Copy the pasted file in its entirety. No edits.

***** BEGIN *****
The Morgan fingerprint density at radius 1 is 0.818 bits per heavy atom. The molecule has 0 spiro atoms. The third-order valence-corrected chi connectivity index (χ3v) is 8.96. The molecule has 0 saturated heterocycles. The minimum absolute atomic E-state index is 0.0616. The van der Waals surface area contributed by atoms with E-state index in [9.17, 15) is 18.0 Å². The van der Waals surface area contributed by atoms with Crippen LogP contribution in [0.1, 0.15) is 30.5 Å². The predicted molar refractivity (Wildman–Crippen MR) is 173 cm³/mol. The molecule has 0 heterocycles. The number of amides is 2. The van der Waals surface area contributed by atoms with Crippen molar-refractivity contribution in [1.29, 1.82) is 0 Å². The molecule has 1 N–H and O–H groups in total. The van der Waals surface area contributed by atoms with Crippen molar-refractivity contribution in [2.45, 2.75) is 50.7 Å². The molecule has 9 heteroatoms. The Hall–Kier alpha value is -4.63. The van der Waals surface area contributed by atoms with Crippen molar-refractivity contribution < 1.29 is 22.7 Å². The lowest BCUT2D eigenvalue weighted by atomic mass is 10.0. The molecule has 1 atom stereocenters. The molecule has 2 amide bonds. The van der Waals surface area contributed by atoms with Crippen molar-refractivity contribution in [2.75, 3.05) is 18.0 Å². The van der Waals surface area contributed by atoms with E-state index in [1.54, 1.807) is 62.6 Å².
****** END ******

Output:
The Morgan fingerprint density at radius 1 is 0.818 bits per heavy atom. The molecule has 0 spiro atoms. The third-order valence-corrected chi connectivity index (χ3v) is 8.96. The molecule has 0 saturated heterocycles. The minimum absolute atomic E-state index is 0.0616. The van der Waals surface area contributed by atoms with E-state index in [9.17, 15) is 18.0 Å². The van der Waals surface area contributed by atoms with Crippen LogP contribution in [0.1, 0.15) is 30.5 Å². The predicted molar refractivity (Wildman–Crippen MR) is 173 cm³/mol. The molecule has 0 heterocycles. The number of amides is 2. The van der Waals surface area contributed by atoms with Crippen molar-refractivity contribution in [1.29, 1.82) is 0 Å². The molecule has 1 N–H and O–H groups in total. The van der Waals surface area contributed by atoms with Crippen molar-refractivity contribution in [2.45, 2.75) is 50.7 Å². The molecule has 9 heteroatoms. The Hall–Kier alpha value is -4.63. The van der Waals surface area contributed by atoms with Crippen molar-refractivity contribution < 1.29 is 22.7 Å². The lowest BCUT2D eigenvalue weighted by atomic mass is 10.0. The molecule has 1 atom stereocenters. The molecule has 2 amide bonds. The van der Waals surface area contributed by atoms with Crippen molar-refractivity contribution in [2.75, 3.05) is 18.0 Å². The van der Waals surface area contributed by atoms with E-state index in [1.54, 1.807) is 62.6 Å².